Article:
“Oh but it was a lovely goal,” said Keith Wayper, the 45-year-old player/manager, secretary and midfield general.

The team wasn’t based in Barton, a village a few miles south of Darlington, but in the Harrowgate Hill area of the town. “One of the lads had a cousin in Barton, or something,” said Keith.

They also went that season without so much as a yellow card, winning an award from Durham FA and further column inches in the Sunday Times.

The next season they joined the Darlington Church and Friendly League, perhaps believing it to be a little more merciful, and were proved correct. The following April, 3-2 against College SU, they won a match.

Like many other Saturday afternoon “local” leagues, both the Darlington District and the Church and Friendly are long gone. On the broad playing fields between Tyne and Tees, only the Crook and District remains.

Barton prove greatly hospitable. “Three or four of their committee were there to meet us off the bus,” says Barry Ross, the visiting secretary. “They even had little signs in the gent’s, welcoming Brandon United.”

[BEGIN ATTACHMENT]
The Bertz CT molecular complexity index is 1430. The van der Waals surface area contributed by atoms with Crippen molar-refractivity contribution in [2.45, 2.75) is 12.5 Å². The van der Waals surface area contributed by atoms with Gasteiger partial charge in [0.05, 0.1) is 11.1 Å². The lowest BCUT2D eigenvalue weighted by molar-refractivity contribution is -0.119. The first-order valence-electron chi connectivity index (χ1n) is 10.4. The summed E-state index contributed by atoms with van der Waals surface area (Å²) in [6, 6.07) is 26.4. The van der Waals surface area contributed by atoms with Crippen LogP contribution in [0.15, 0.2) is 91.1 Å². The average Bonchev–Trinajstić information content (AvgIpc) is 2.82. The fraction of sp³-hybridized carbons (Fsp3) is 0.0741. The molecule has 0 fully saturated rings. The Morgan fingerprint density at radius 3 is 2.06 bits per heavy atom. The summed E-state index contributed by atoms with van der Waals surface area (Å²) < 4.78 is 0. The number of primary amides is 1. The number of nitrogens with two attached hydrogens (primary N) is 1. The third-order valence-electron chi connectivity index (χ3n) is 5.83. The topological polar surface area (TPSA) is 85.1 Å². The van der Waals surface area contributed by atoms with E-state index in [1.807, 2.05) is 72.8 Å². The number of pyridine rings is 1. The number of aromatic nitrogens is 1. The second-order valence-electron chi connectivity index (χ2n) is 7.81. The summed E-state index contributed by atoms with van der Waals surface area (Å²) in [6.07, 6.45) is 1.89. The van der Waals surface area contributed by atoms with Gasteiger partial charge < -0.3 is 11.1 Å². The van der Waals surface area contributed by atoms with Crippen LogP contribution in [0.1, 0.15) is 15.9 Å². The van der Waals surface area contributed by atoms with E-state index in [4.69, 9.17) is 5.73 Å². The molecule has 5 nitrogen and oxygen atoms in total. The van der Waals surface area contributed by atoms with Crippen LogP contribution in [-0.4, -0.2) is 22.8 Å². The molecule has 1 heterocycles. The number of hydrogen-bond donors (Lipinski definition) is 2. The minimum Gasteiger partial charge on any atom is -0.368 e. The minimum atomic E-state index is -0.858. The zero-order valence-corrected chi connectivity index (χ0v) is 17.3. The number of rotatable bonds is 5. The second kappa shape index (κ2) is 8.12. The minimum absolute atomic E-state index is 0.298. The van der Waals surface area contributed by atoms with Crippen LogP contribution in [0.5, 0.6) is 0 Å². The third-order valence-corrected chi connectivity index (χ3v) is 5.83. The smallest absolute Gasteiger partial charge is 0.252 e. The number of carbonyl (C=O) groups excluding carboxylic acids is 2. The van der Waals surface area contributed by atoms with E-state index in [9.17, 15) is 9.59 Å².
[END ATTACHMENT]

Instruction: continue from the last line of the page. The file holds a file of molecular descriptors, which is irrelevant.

The bookies, more pragmatic, offer Barton at 2-7, Brandon 11-2, though the gulf seems as wide as the Humber estuary.

Barton score after three minutes – “schoolboy defending,” says Bill, and then remembers that some of them really are just schoolboys – and are five up by half-time. “We’ve the wind in the second half, we’ll score six,” says Bill, a theory blown away within thirty seconds of the re-start when Barton themselves add a sixth.

The medieval gallows doggerel – “From Hull and Hell and Halifax, good Lord deliver me” – comes in with the ghostly tide.

It ends 8-0. “We’re the famous Barton Town and we’re going to Wembley,” sing about 180 of the crowd of 187, though one or two more difficult hurdles may await.

Barton will host Shildon in the next round, Brandon are at home to Jarrow at 3pm today. Though these pleas usually fall on deaf ears, they really would appreciate a few more spectators, an extra pair of hands, maybe a few bob in the sponsorship pot. Barry Ross is at

To Hull and Hell and Halifax? The Campaign for Real Ale’s Darlington branch magazine reports that branch chairman and former police officer Garry Hewitt has lost his British chess title – beaten in his first game by an 11-year-old junior. “A sign of the times,” says Garry. The championships were held in Hull.